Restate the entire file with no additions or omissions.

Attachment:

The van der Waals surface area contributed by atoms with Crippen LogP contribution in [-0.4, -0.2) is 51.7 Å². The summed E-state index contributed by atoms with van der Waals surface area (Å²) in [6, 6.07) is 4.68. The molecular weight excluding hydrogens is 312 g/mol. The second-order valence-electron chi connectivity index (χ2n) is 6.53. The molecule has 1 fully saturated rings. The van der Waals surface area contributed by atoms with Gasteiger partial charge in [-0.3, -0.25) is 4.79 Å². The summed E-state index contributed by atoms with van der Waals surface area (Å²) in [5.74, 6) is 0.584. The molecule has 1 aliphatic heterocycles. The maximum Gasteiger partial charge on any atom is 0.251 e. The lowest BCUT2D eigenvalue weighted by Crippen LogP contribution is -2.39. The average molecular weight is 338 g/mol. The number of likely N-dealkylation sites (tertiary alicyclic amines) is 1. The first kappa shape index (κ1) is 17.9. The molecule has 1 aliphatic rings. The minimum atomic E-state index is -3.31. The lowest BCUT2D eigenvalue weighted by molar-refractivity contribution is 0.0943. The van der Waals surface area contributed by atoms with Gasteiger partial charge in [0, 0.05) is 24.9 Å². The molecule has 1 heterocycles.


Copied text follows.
The van der Waals surface area contributed by atoms with Crippen LogP contribution in [-0.4, -0.2) is 51.7 Å². The summed E-state index contributed by atoms with van der Waals surface area (Å²) in [6, 6.07) is 4.68. The molecular weight excluding hydrogens is 312 g/mol. The second-order valence-electron chi connectivity index (χ2n) is 6.53. The molecule has 1 fully saturated rings. The van der Waals surface area contributed by atoms with Gasteiger partial charge in [-0.3, -0.25) is 4.79 Å². The summed E-state index contributed by atoms with van der Waals surface area (Å²) in [5.74, 6) is 0.584. The molecule has 1 aliphatic heterocycles. The maximum Gasteiger partial charge on any atom is 0.251 e. The lowest BCUT2D eigenvalue weighted by Crippen LogP contribution is -2.39. The average molecular weight is 338 g/mol. The number of likely N-dealkylation sites (tertiary alicyclic amines) is 1. The first kappa shape index (κ1) is 17.9. The molecule has 1 aliphatic rings. The minimum atomic E-state index is -3.31. The lowest BCUT2D eigenvalue weighted by molar-refractivity contribution is 0.0943. The van der Waals surface area contributed by atoms with Gasteiger partial charge in [0, 0.05) is 24.9 Å². The molecule has 1 heterocycles.